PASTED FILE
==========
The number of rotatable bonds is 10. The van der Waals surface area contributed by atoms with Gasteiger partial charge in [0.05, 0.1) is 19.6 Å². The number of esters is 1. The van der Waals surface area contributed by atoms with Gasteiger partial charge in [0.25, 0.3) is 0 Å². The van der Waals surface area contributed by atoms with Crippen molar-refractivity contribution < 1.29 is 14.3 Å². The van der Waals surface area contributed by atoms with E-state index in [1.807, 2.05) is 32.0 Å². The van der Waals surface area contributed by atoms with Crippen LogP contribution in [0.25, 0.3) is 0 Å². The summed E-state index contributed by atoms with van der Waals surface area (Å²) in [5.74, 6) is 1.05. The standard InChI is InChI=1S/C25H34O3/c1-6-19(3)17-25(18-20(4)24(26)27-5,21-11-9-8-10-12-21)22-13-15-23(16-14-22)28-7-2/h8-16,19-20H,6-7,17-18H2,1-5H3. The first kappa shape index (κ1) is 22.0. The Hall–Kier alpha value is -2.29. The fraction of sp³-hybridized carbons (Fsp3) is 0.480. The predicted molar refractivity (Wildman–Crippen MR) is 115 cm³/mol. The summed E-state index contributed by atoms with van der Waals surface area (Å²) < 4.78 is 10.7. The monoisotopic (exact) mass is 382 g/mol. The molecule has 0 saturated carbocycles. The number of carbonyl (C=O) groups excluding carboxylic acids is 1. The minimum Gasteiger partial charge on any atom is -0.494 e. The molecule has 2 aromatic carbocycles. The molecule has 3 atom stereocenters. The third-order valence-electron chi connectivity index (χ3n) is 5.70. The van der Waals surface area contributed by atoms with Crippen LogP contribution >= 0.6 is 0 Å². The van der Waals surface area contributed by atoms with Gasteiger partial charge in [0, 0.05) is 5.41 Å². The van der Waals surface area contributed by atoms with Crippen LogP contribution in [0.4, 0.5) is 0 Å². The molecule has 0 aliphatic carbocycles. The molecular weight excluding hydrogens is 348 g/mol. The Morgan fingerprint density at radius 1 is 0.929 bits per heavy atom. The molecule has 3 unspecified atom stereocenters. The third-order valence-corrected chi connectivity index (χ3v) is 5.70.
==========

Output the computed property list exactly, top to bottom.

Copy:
The number of rotatable bonds is 10. The van der Waals surface area contributed by atoms with Gasteiger partial charge in [0.05, 0.1) is 19.6 Å². The number of esters is 1. The van der Waals surface area contributed by atoms with Gasteiger partial charge in [0.25, 0.3) is 0 Å². The van der Waals surface area contributed by atoms with Crippen molar-refractivity contribution < 1.29 is 14.3 Å². The van der Waals surface area contributed by atoms with E-state index in [1.807, 2.05) is 32.0 Å². The van der Waals surface area contributed by atoms with Crippen LogP contribution in [0.25, 0.3) is 0 Å². The summed E-state index contributed by atoms with van der Waals surface area (Å²) in [5.74, 6) is 1.05. The standard InChI is InChI=1S/C25H34O3/c1-6-19(3)17-25(18-20(4)24(26)27-5,21-11-9-8-10-12-21)22-13-15-23(16-14-22)28-7-2/h8-16,19-20H,6-7,17-18H2,1-5H3. The first kappa shape index (κ1) is 22.0. The Hall–Kier alpha value is -2.29. The fraction of sp³-hybridized carbons (Fsp3) is 0.480. The predicted molar refractivity (Wildman–Crippen MR) is 115 cm³/mol. The summed E-state index contributed by atoms with van der Waals surface area (Å²) < 4.78 is 10.7. The monoisotopic (exact) mass is 382 g/mol. The molecule has 0 saturated carbocycles. The number of carbonyl (C=O) groups excluding carboxylic acids is 1. The minimum Gasteiger partial charge on any atom is -0.494 e. The molecule has 2 aromatic carbocycles. The molecule has 3 atom stereocenters. The third-order valence-electron chi connectivity index (χ3n) is 5.70. The van der Waals surface area contributed by atoms with Crippen LogP contribution >= 0.6 is 0 Å². The van der Waals surface area contributed by atoms with Gasteiger partial charge in [0, 0.05) is 5.41 Å². The van der Waals surface area contributed by atoms with Crippen LogP contribution in [0.4, 0.5) is 0 Å². The molecule has 0 aliphatic carbocycles. The molecular weight excluding hydrogens is 348 g/mol. The Morgan fingerprint density at radius 1 is 0.929 bits per heavy atom. The molecule has 3 unspecified atom stereocenters. The third-order valence-corrected chi connectivity index (χ3v) is 5.70.